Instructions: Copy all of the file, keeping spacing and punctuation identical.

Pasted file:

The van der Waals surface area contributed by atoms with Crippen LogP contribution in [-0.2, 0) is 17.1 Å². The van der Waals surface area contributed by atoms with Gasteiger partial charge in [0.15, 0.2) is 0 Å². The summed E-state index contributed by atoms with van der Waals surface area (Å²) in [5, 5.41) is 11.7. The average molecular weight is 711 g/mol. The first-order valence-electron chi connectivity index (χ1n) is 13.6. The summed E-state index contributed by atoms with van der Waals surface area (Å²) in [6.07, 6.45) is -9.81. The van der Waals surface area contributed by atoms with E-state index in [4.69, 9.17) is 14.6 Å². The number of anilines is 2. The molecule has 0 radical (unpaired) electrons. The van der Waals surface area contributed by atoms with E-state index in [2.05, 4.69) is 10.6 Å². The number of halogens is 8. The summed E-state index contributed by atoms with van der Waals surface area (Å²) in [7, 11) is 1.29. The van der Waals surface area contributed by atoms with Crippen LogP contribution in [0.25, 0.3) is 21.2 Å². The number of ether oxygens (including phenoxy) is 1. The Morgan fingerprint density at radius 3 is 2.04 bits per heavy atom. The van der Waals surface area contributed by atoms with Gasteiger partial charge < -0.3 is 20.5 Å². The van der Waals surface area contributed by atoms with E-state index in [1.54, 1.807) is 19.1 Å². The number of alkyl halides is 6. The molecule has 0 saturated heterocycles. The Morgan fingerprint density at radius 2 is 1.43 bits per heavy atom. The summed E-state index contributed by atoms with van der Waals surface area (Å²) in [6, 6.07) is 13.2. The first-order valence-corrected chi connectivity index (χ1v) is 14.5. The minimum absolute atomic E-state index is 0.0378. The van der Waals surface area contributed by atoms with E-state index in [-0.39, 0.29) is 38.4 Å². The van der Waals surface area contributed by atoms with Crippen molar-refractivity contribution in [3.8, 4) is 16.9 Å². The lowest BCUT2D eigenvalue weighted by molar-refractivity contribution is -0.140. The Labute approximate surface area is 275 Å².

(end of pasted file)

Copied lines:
The van der Waals surface area contributed by atoms with Crippen LogP contribution in [-0.2, 0) is 17.1 Å². The van der Waals surface area contributed by atoms with Gasteiger partial charge in [0.15, 0.2) is 0 Å². The summed E-state index contributed by atoms with van der Waals surface area (Å²) in [5, 5.41) is 11.7. The average molecular weight is 711 g/mol. The first-order valence-electron chi connectivity index (χ1n) is 13.6. The summed E-state index contributed by atoms with van der Waals surface area (Å²) in [6.07, 6.45) is -9.81. The van der Waals surface area contributed by atoms with E-state index in [4.69, 9.17) is 14.6 Å². The number of anilines is 2. The molecule has 0 radical (unpaired) electrons. The van der Waals surface area contributed by atoms with E-state index in [2.05, 4.69) is 10.6 Å². The number of halogens is 8. The summed E-state index contributed by atoms with van der Waals surface area (Å²) in [7, 11) is 1.29. The van der Waals surface area contributed by atoms with Crippen LogP contribution in [0.25, 0.3) is 21.2 Å². The number of ether oxygens (including phenoxy) is 1. The Morgan fingerprint density at radius 3 is 2.04 bits per heavy atom. The van der Waals surface area contributed by atoms with Gasteiger partial charge < -0.3 is 20.5 Å². The van der Waals surface area contributed by atoms with E-state index in [1.54, 1.807) is 19.1 Å². The number of alkyl halides is 6. The molecule has 0 saturated heterocycles. The Morgan fingerprint density at radius 2 is 1.43 bits per heavy atom. The summed E-state index contributed by atoms with van der Waals surface area (Å²) in [6, 6.07) is 13.2. The first-order valence-corrected chi connectivity index (χ1v) is 14.5. The minimum absolute atomic E-state index is 0.0378. The van der Waals surface area contributed by atoms with E-state index in [-0.39, 0.29) is 38.4 Å². The van der Waals surface area contributed by atoms with Crippen molar-refractivity contribution in [3.8, 4) is 16.9 Å². The lowest BCUT2D eigenvalue weighted by molar-refractivity contribution is -0.140. The Labute approximate surface area is 275 Å².